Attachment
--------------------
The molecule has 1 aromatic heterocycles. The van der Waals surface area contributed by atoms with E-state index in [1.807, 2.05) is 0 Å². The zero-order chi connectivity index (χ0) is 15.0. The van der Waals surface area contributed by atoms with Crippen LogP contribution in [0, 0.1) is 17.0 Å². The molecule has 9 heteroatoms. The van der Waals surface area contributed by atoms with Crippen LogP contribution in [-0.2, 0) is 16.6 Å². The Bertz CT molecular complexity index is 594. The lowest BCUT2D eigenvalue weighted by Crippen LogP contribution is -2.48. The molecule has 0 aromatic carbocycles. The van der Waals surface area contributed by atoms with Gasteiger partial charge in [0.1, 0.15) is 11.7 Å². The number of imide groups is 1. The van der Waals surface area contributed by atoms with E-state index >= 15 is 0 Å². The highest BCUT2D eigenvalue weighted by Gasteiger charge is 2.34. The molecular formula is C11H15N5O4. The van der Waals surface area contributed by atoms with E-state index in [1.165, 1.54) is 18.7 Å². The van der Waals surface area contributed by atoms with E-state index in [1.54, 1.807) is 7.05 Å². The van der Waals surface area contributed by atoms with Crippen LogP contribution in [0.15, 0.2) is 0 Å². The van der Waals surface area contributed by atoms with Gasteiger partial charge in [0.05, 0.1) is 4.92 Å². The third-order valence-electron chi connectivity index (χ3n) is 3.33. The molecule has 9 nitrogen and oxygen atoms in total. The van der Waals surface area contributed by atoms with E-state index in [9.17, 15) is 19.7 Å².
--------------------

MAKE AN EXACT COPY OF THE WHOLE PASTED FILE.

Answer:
The molecule has 1 aromatic heterocycles. The van der Waals surface area contributed by atoms with E-state index in [1.807, 2.05) is 0 Å². The zero-order chi connectivity index (χ0) is 15.0. The van der Waals surface area contributed by atoms with Crippen LogP contribution in [0, 0.1) is 17.0 Å². The molecule has 9 heteroatoms. The van der Waals surface area contributed by atoms with Crippen LogP contribution in [-0.2, 0) is 16.6 Å². The Bertz CT molecular complexity index is 594. The lowest BCUT2D eigenvalue weighted by Crippen LogP contribution is -2.48. The molecule has 0 aromatic carbocycles. The van der Waals surface area contributed by atoms with Gasteiger partial charge in [0.1, 0.15) is 11.7 Å². The number of imide groups is 1. The van der Waals surface area contributed by atoms with E-state index >= 15 is 0 Å². The highest BCUT2D eigenvalue weighted by Gasteiger charge is 2.34. The molecular formula is C11H15N5O4. The van der Waals surface area contributed by atoms with E-state index in [1.165, 1.54) is 18.7 Å². The van der Waals surface area contributed by atoms with E-state index in [1.54, 1.807) is 7.05 Å². The van der Waals surface area contributed by atoms with Crippen LogP contribution in [0.15, 0.2) is 0 Å². The van der Waals surface area contributed by atoms with Gasteiger partial charge in [0.05, 0.1) is 4.92 Å². The third-order valence-electron chi connectivity index (χ3n) is 3.33. The molecule has 9 nitrogen and oxygen atoms in total. The van der Waals surface area contributed by atoms with E-state index in [9.17, 15) is 19.7 Å².